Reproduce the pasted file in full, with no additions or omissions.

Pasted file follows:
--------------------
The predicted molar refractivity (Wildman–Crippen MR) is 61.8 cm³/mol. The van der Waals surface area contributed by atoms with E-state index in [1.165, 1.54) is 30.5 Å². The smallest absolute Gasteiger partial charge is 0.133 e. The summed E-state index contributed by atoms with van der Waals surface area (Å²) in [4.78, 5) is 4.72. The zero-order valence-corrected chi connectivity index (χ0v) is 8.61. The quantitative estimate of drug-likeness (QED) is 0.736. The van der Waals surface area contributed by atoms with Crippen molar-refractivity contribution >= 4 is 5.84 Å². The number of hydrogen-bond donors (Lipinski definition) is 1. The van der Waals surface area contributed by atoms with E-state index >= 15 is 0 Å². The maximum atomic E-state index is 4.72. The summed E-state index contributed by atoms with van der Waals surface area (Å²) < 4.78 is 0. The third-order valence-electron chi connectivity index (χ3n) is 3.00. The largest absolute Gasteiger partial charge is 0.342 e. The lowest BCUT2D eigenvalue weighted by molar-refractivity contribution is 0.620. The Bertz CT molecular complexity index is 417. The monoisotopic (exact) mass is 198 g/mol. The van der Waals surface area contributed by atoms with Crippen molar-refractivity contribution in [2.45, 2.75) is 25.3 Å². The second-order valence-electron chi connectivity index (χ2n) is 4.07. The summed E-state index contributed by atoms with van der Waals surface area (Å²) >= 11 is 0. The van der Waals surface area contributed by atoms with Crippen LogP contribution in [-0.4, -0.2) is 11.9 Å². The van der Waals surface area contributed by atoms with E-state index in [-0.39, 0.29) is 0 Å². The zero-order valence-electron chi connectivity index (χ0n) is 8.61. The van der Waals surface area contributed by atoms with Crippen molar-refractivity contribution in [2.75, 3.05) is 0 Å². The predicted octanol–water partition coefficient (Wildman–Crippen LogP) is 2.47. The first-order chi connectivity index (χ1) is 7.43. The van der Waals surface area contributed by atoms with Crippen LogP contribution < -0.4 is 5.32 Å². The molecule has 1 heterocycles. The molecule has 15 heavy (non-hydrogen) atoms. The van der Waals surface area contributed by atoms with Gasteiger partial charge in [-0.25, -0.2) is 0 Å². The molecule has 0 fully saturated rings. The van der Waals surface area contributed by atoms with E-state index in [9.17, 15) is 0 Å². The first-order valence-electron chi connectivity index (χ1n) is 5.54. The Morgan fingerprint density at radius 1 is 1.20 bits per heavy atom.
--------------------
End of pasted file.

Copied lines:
The predicted molar refractivity (Wildman–Crippen MR) is 61.8 cm³/mol. The van der Waals surface area contributed by atoms with E-state index in [1.165, 1.54) is 30.5 Å². The smallest absolute Gasteiger partial charge is 0.133 e. The summed E-state index contributed by atoms with van der Waals surface area (Å²) in [4.78, 5) is 4.72. The zero-order valence-corrected chi connectivity index (χ0v) is 8.61. The quantitative estimate of drug-likeness (QED) is 0.736. The van der Waals surface area contributed by atoms with Crippen molar-refractivity contribution >= 4 is 5.84 Å². The number of hydrogen-bond donors (Lipinski definition) is 1. The van der Waals surface area contributed by atoms with E-state index >= 15 is 0 Å². The maximum atomic E-state index is 4.72. The summed E-state index contributed by atoms with van der Waals surface area (Å²) < 4.78 is 0. The third-order valence-electron chi connectivity index (χ3n) is 3.00. The largest absolute Gasteiger partial charge is 0.342 e. The lowest BCUT2D eigenvalue weighted by molar-refractivity contribution is 0.620. The Bertz CT molecular complexity index is 417. The monoisotopic (exact) mass is 198 g/mol. The van der Waals surface area contributed by atoms with Crippen molar-refractivity contribution in [2.45, 2.75) is 25.3 Å². The second-order valence-electron chi connectivity index (χ2n) is 4.07. The summed E-state index contributed by atoms with van der Waals surface area (Å²) >= 11 is 0. The van der Waals surface area contributed by atoms with Crippen LogP contribution in [-0.4, -0.2) is 11.9 Å². The van der Waals surface area contributed by atoms with E-state index in [-0.39, 0.29) is 0 Å². The zero-order valence-electron chi connectivity index (χ0n) is 8.61. The van der Waals surface area contributed by atoms with Crippen molar-refractivity contribution in [2.75, 3.05) is 0 Å². The predicted octanol–water partition coefficient (Wildman–Crippen LogP) is 2.47. The first-order chi connectivity index (χ1) is 7.43. The van der Waals surface area contributed by atoms with Crippen LogP contribution < -0.4 is 5.32 Å². The molecule has 1 heterocycles. The molecule has 15 heavy (non-hydrogen) atoms. The van der Waals surface area contributed by atoms with Gasteiger partial charge in [-0.25, -0.2) is 0 Å². The molecule has 0 fully saturated rings. The van der Waals surface area contributed by atoms with E-state index in [9.17, 15) is 0 Å². The first-order valence-electron chi connectivity index (χ1n) is 5.54. The Morgan fingerprint density at radius 1 is 1.20 bits per heavy atom.